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Lance Cpl. Preston Ford, military working dog handler, K-9 Unit, Provost Marshal's Office, went on the board to become part of the K-9 unit two days after coming to his first duty station in Twentynine Palms. Ford wanted to be part of K-9 so he could start his own dog training business after his service in the Marine Corps.

Photo by Lance Cpl. Thomas Mudd

What I’ve Learned: Lance Cpl. Preston Ford

4 Nov 2015 | Lance Cpl. Thomas Mudd 10th Marine Regiment

Military working dog handler, Military Working Dog Section, Provost Marshal’s Office.

Age: 20

Hometown: Newton, Kansas .

Lance Cpl. Preston Ford, military working dog handler, Military Working Dog Section, Provost Marshal's Office, went on the board to become part of the K-9 unit two days after coming to his first duty station in Twentynine Palms. Ford wanted to be part of K-9 so he could start his own dog training business after his service in the Marine Corps.

I grew up on a wheat farm as a kid. My brother and I worked on the farm growing up. One day, my brother called me and asked if I wanted to join the Marine Corps. I had nothing else going on that afternoon so I said “yeah.”

I decided to be [military police] because growing up my dad worked in law enforcement. He was also part of K-9.

I also wanted to be K-9 so that I could train dogs after I get out of the Marine Corps. K-9 gave me a head start with that dream.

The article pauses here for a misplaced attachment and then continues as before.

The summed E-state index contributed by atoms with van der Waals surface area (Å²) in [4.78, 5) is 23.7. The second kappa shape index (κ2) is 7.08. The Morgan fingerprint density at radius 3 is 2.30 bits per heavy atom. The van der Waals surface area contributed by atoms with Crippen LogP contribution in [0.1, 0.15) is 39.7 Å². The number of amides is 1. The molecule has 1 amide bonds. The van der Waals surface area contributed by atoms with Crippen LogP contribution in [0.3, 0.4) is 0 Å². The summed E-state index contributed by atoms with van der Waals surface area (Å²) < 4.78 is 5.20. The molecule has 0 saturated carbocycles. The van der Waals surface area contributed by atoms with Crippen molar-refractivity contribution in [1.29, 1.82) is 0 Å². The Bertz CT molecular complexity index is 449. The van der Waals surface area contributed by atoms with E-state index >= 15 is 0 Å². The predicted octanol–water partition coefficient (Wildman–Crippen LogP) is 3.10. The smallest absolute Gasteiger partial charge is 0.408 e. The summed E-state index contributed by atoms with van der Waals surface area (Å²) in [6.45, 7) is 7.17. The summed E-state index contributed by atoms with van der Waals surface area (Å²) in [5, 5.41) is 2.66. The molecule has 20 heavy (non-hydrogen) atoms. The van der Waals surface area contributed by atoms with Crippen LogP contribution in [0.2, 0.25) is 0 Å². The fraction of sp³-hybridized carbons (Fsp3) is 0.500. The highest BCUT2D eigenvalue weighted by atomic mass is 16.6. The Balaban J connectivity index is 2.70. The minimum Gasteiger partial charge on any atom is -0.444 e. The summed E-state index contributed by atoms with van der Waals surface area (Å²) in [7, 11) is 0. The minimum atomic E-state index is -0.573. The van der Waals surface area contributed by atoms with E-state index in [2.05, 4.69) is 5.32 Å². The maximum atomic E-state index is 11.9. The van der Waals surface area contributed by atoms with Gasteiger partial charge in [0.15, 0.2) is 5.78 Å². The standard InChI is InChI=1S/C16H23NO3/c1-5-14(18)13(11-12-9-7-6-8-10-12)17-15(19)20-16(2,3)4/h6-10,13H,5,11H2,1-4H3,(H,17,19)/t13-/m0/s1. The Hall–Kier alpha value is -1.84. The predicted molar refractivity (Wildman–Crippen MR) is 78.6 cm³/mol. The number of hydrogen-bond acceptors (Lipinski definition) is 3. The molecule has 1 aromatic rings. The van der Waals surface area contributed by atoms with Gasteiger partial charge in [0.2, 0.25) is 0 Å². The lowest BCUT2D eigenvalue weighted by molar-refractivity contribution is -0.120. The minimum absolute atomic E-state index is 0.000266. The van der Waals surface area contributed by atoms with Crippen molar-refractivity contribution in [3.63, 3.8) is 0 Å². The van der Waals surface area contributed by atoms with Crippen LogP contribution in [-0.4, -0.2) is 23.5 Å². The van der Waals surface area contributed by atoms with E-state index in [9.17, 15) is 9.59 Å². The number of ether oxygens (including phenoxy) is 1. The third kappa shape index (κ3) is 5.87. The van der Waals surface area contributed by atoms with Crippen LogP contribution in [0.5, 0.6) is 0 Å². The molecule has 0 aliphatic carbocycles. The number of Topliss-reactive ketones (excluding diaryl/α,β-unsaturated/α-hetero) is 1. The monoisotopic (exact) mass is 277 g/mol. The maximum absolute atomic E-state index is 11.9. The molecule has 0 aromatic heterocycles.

After going through the basic military police school I was given my orders to Twentynine Palms. None of the instructors knew anything about the base so I didn’t know really what to expect. Turns out it’s not that bad of a place once you get here.

On my second day here, I was still checking in. I was told that they told me that there was a K-9 board was coming up. There was a spot open and I made it.

I just got back from the school for K-9 and I realize how blessed I had been for the opportunity. Not to mention, I had the opportunity to be part of the very thing I wanted to do so soon.

I like dogs because they don’t lie to you. There is an unconditional love with dogs. They will have your back and you become a team. There is also a great deal of jobs available once you get out of the military in K-9 training.

The thing about K-9 is that no one can learn everything about K-9. If you own a truck you will eventually learn everything about that truck, but no two dogs are the same. They each have their own personality. Every day there is something new to learn in this job-field.

The fact that no two days in K-9 are going to be the same keeps me motivated. We do the same training but that is it; every day is something new.

Being in K-9 is like being part of a small family. The people in K-9 helped me in many ways getting started with college and my engagement.

We train our dogs to perform to the standard of a real-life situation. We challenge ourselves and our dogs so that we will be prepared when the time comes.

One of the biggest reasons for pushing ourselves the way we do is because people hiding drugs are going to do whatever they can to hide them from us.

At the end of the day, I love being part of K-9. There is a saying “If you love what you do, you’ll never work a day in your life.” That statement is true for me.

My dream is to settle down and train dogs on a farm. I want to start my own business as a basic obedience trainer.


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Marine Corps Air Ground Combat Center Twentynine Palms